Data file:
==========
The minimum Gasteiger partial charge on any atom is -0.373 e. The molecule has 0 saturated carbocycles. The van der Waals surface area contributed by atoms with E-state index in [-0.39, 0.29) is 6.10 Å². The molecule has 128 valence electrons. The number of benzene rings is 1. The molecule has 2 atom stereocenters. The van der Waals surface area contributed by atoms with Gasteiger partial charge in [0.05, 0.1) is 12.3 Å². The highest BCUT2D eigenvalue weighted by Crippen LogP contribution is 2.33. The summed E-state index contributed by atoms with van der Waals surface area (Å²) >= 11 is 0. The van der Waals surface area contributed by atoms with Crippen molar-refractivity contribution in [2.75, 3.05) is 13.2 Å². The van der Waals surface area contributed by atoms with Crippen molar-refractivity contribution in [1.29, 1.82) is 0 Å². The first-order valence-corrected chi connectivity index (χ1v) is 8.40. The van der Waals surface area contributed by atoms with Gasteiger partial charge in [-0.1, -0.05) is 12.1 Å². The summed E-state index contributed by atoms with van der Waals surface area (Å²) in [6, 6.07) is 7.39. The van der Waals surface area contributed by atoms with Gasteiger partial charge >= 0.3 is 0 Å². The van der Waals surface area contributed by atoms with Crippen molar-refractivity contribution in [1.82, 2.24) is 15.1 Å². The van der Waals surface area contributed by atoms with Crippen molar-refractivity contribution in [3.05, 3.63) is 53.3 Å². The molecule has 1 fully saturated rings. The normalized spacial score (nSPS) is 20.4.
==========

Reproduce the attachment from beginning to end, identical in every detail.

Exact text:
The minimum Gasteiger partial charge on any atom is -0.373 e. The molecule has 0 saturated carbocycles. The van der Waals surface area contributed by atoms with E-state index in [-0.39, 0.29) is 6.10 Å². The molecule has 128 valence electrons. The number of benzene rings is 1. The molecule has 2 atom stereocenters. The van der Waals surface area contributed by atoms with Gasteiger partial charge in [0.05, 0.1) is 12.3 Å². The highest BCUT2D eigenvalue weighted by Crippen LogP contribution is 2.33. The summed E-state index contributed by atoms with van der Waals surface area (Å²) >= 11 is 0. The van der Waals surface area contributed by atoms with Crippen molar-refractivity contribution in [2.75, 3.05) is 13.2 Å². The van der Waals surface area contributed by atoms with Crippen molar-refractivity contribution in [1.29, 1.82) is 0 Å². The first-order valence-corrected chi connectivity index (χ1v) is 8.40. The van der Waals surface area contributed by atoms with Gasteiger partial charge in [-0.1, -0.05) is 12.1 Å². The summed E-state index contributed by atoms with van der Waals surface area (Å²) in [6, 6.07) is 7.39. The van der Waals surface area contributed by atoms with Gasteiger partial charge >= 0.3 is 0 Å². The van der Waals surface area contributed by atoms with Crippen molar-refractivity contribution in [1.82, 2.24) is 15.1 Å². The van der Waals surface area contributed by atoms with Crippen molar-refractivity contribution in [3.05, 3.63) is 53.3 Å². The molecule has 1 fully saturated rings. The normalized spacial score (nSPS) is 20.4.